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Pavel Sivakov eyes Tour debut with Team Ineos

Sivakov accepts he will have to wait in long queue of GC talent at Ineos before his own opportunity to challenge for yellow jersey.

Pavel Sivakov dreams of winning the Tour de France — one day. And many people believe he has the engine to do it. But the Russian-born Ineos rider knows he needs to start it before winning it.

That’s the plan, both in the short-term and long — race it and learn, and then win the Tour — one day. When? He’s not putting a timeline on anything.

“My main goal will be to get the selection for the Tour this year,” he said during an interview at the Santos Tour Down Under. “That would be my dream, and I will work for it. I just want to win the Tour one day.”

Sivakov, starting his third season in Ineos colors, believes the British outfit is the best place to someday win the Tour even if it means waiting his turn. He’s only 22, and feels like that time is on his side.

First things first, and that means fighting for one of the eight starting slots on Ineos’s powerful Tour squad this summer.

“I will work for this goal, even if people say there is a lot of competition inside the team,” he said. “If you are on a different team, and the guy on your team is stronger than you, you’re not going to win anyway. Our team in my opinion is the best for me to achieve that goal.”

There is no doubt Ineos is stacked with Tour firepower. This summer’s Tour could well see Ineos lining up with three former winners on the same squad, with Egan Bernal, Geraint Thomas and Chris Froome. Just finding room in the Ineos hierarchy is hard enough. Sivakov likes the challenge.

“In my opinion, you need to have a bit of competition within the team if you have strong guys,” he said. “If you on a smaller team and you are the only leader, it’s easier to relax. Here, it doesn’t matter who you are, you have to work and prove yourself. It’s a good rivalry. If you want to hit the top level it’s not going to be easy.”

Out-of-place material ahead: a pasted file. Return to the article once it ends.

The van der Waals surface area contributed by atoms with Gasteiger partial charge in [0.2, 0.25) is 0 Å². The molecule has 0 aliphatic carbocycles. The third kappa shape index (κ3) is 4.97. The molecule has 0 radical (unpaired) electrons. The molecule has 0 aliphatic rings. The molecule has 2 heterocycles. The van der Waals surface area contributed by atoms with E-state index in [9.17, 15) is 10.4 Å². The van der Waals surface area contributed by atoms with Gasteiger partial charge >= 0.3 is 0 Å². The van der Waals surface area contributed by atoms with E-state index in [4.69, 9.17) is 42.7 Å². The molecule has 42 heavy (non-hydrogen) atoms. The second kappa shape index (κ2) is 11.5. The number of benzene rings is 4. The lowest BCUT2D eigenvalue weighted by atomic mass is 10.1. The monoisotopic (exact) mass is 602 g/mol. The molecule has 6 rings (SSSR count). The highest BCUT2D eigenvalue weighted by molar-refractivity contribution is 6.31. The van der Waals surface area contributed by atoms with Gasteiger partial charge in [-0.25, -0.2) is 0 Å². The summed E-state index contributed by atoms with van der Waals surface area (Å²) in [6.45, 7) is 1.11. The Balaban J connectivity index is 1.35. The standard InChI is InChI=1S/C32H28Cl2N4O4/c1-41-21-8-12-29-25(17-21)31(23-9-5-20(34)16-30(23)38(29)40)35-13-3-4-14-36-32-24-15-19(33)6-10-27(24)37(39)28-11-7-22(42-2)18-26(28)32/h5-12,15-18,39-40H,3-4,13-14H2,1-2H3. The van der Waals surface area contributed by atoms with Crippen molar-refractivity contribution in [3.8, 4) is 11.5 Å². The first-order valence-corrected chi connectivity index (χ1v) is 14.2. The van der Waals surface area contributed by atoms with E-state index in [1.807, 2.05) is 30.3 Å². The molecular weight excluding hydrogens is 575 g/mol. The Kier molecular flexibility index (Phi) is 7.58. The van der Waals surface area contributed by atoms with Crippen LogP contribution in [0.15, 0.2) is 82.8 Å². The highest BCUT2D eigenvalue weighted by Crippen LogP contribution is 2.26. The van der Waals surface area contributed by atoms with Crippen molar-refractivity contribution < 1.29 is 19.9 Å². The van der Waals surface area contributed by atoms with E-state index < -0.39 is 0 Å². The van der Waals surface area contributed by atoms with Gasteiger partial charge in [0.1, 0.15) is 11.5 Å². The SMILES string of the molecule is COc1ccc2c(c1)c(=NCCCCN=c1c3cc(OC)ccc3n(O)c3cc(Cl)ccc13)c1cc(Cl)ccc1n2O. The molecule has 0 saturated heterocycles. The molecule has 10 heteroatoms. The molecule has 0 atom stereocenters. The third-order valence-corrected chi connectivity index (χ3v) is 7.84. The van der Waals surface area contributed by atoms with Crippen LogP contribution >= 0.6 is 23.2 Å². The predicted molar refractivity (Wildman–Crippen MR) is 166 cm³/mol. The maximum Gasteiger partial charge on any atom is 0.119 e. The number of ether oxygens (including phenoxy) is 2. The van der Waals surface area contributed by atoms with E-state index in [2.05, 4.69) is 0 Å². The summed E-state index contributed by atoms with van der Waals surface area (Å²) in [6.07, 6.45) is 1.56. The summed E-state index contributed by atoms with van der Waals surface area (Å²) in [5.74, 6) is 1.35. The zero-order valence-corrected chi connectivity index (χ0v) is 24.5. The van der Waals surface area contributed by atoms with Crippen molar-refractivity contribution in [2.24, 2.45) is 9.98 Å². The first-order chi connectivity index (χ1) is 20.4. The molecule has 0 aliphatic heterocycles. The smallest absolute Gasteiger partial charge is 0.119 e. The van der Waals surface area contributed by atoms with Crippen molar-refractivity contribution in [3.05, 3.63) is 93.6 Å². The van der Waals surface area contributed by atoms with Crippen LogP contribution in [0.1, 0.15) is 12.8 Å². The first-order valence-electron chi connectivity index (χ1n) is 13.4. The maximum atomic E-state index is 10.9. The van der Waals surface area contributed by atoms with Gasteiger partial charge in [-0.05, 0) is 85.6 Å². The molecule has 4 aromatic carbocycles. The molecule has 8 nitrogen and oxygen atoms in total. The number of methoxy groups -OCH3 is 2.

As part of Brailsford’s recruiting class of 2018 that also included last year’s Tour winner Bernal, Sivakov is already leaving his mark. Last year, he won the Tour of the Alps and the Tour of Poland, and rode into the top-10 in his second grand tour start at the Giro d’Italia with ninth.

Sivakov won Tour of Poland in a highly-successful 2019 season. Photo: Luc Claessen/Getty Images

After the Tour Down Under and the Cadel Evans Great Ocean Road Race, where he nearly won with second out of an attack, he’s back in Europe. Up next are the Tour of Provence, Volta a Catalunya and the Tour de Romandie. He’ll be hitting training camps with his teammates, and if he’s selected to race the Tour, likely race the Critérium du Dauphiné or Tour de Suisse.

Sivakov is proving a quick learner, and hopes to soak it up if he’s selected to race this July in France.

“Now I want to learn how things are going to go with the Tour, to race and prepare for the Tour,” he said. “I don’t mind working for someone. If that guy is stronger than me, that’s fine. I’d rather be there to see how things work, progress, train, and help the other guys win, you still learn so much.”

For Sivakov, rubbing shoulders with the likes of Froome and Thomas is like going to cycling academy every day.